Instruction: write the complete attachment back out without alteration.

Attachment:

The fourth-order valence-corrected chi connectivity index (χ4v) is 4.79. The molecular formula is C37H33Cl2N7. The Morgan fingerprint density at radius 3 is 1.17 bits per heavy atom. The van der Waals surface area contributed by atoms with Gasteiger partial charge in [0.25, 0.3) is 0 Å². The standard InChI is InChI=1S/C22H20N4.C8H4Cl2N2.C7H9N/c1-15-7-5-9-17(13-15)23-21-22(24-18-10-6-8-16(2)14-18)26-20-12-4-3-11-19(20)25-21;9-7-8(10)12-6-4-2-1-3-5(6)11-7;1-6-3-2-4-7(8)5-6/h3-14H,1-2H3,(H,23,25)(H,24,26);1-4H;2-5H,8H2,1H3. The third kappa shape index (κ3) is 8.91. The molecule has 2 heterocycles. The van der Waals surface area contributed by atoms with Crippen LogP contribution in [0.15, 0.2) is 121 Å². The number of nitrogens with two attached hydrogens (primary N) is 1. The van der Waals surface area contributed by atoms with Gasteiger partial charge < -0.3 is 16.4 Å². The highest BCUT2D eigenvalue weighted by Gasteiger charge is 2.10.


The fourth-order valence-corrected chi connectivity index (χ4v) is 4.79. The molecular formula is C37H33Cl2N7. The Morgan fingerprint density at radius 3 is 1.17 bits per heavy atom. The van der Waals surface area contributed by atoms with Gasteiger partial charge in [0.25, 0.3) is 0 Å². The standard InChI is InChI=1S/C22H20N4.C8H4Cl2N2.C7H9N/c1-15-7-5-9-17(13-15)23-21-22(24-18-10-6-8-16(2)14-18)26-20-12-4-3-11-19(20)25-21;9-7-8(10)12-6-4-2-1-3-5(6)11-7;1-6-3-2-4-7(8)5-6/h3-14H,1-2H3,(H,23,25)(H,24,26);1-4H;2-5H,8H2,1H3. The third kappa shape index (κ3) is 8.91. The molecule has 2 heterocycles. The van der Waals surface area contributed by atoms with Crippen LogP contribution in [0.15, 0.2) is 121 Å². The number of nitrogens with two attached hydrogens (primary N) is 1. The van der Waals surface area contributed by atoms with Gasteiger partial charge < -0.3 is 16.4 Å². The highest BCUT2D eigenvalue weighted by Gasteiger charge is 2.10.